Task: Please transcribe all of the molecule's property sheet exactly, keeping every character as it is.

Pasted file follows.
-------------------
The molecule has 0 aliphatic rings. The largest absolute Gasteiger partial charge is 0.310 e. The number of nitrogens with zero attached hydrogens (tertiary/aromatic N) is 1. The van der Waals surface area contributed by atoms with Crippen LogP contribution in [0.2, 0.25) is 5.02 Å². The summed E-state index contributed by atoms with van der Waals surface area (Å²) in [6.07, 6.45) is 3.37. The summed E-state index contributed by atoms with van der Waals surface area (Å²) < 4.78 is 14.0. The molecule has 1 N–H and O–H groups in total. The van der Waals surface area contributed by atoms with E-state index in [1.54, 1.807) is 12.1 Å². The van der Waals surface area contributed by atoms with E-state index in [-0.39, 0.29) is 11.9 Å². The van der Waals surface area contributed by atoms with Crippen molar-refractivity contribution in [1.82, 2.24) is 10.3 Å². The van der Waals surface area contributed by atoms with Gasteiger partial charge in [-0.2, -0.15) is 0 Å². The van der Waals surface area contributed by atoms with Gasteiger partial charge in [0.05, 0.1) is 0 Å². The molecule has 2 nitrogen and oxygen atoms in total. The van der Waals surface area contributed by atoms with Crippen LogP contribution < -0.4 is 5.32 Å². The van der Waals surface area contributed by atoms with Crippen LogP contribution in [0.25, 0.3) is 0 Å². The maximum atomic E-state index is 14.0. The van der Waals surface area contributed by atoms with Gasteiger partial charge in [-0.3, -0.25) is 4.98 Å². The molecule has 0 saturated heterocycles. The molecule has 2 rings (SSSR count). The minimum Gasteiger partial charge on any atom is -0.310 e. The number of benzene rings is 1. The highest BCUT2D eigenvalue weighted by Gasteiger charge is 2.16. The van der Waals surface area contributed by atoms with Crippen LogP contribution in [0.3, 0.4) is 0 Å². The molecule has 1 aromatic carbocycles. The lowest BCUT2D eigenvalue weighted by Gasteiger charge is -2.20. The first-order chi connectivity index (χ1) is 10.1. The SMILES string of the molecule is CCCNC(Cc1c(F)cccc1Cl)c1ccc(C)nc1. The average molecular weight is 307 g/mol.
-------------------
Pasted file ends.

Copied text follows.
The molecule has 0 aliphatic rings. The largest absolute Gasteiger partial charge is 0.310 e. The number of nitrogens with zero attached hydrogens (tertiary/aromatic N) is 1. The van der Waals surface area contributed by atoms with Crippen LogP contribution in [0.2, 0.25) is 5.02 Å². The summed E-state index contributed by atoms with van der Waals surface area (Å²) in [6.07, 6.45) is 3.37. The summed E-state index contributed by atoms with van der Waals surface area (Å²) < 4.78 is 14.0. The molecule has 1 N–H and O–H groups in total. The van der Waals surface area contributed by atoms with E-state index in [1.54, 1.807) is 12.1 Å². The van der Waals surface area contributed by atoms with E-state index in [-0.39, 0.29) is 11.9 Å². The van der Waals surface area contributed by atoms with Crippen molar-refractivity contribution in [1.82, 2.24) is 10.3 Å². The van der Waals surface area contributed by atoms with Gasteiger partial charge in [-0.2, -0.15) is 0 Å². The van der Waals surface area contributed by atoms with Gasteiger partial charge in [0.05, 0.1) is 0 Å². The molecule has 2 nitrogen and oxygen atoms in total. The van der Waals surface area contributed by atoms with Crippen LogP contribution < -0.4 is 5.32 Å². The van der Waals surface area contributed by atoms with Crippen LogP contribution in [0.25, 0.3) is 0 Å². The maximum atomic E-state index is 14.0. The van der Waals surface area contributed by atoms with Gasteiger partial charge in [-0.3, -0.25) is 4.98 Å². The molecule has 0 saturated heterocycles. The molecule has 2 rings (SSSR count). The minimum Gasteiger partial charge on any atom is -0.310 e. The number of benzene rings is 1. The highest BCUT2D eigenvalue weighted by Gasteiger charge is 2.16. The van der Waals surface area contributed by atoms with Crippen LogP contribution in [0.3, 0.4) is 0 Å². The molecule has 1 aromatic carbocycles. The lowest BCUT2D eigenvalue weighted by Gasteiger charge is -2.20. The first-order chi connectivity index (χ1) is 10.1. The SMILES string of the molecule is CCCNC(Cc1c(F)cccc1Cl)c1ccc(C)nc1. The average molecular weight is 307 g/mol.